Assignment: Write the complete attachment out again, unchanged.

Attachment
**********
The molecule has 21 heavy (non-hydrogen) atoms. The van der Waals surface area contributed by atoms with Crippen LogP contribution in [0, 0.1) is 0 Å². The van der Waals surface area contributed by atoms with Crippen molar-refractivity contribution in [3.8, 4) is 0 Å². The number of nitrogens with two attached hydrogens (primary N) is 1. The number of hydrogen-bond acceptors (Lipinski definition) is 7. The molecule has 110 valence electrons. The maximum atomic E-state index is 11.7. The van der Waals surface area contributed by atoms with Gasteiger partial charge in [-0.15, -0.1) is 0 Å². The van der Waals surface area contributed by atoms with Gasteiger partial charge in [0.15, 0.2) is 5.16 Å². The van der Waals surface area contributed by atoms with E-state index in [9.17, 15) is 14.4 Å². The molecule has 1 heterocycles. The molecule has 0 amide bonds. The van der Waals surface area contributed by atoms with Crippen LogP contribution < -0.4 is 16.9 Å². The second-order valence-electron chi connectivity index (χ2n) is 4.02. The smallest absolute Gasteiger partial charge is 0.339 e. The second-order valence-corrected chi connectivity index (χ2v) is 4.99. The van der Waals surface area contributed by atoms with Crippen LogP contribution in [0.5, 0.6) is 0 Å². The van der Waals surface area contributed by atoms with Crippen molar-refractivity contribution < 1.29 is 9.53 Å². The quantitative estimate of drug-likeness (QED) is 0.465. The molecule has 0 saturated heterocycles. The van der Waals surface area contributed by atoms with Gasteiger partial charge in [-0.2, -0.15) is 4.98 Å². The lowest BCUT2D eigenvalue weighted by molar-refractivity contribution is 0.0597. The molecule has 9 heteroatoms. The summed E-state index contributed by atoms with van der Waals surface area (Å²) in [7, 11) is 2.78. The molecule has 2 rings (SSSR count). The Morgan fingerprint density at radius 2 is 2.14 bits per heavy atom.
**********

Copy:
The molecule has 21 heavy (non-hydrogen) atoms. The van der Waals surface area contributed by atoms with Crippen LogP contribution in [0, 0.1) is 0 Å². The van der Waals surface area contributed by atoms with Crippen molar-refractivity contribution in [3.8, 4) is 0 Å². The number of nitrogens with two attached hydrogens (primary N) is 1. The number of hydrogen-bond acceptors (Lipinski definition) is 7. The molecule has 110 valence electrons. The maximum atomic E-state index is 11.7. The van der Waals surface area contributed by atoms with Gasteiger partial charge in [-0.15, -0.1) is 0 Å². The van der Waals surface area contributed by atoms with Gasteiger partial charge in [0.15, 0.2) is 5.16 Å². The van der Waals surface area contributed by atoms with E-state index in [9.17, 15) is 14.4 Å². The molecule has 1 heterocycles. The molecule has 0 amide bonds. The van der Waals surface area contributed by atoms with Crippen LogP contribution < -0.4 is 16.9 Å². The second-order valence-electron chi connectivity index (χ2n) is 4.02. The smallest absolute Gasteiger partial charge is 0.339 e. The second-order valence-corrected chi connectivity index (χ2v) is 4.99. The van der Waals surface area contributed by atoms with Crippen LogP contribution in [0.5, 0.6) is 0 Å². The van der Waals surface area contributed by atoms with Crippen molar-refractivity contribution < 1.29 is 9.53 Å². The quantitative estimate of drug-likeness (QED) is 0.465. The molecule has 0 saturated heterocycles. The van der Waals surface area contributed by atoms with Gasteiger partial charge in [-0.2, -0.15) is 4.98 Å². The lowest BCUT2D eigenvalue weighted by molar-refractivity contribution is 0.0597. The molecule has 9 heteroatoms. The summed E-state index contributed by atoms with van der Waals surface area (Å²) in [7, 11) is 2.78. The molecule has 2 rings (SSSR count). The Morgan fingerprint density at radius 2 is 2.14 bits per heavy atom.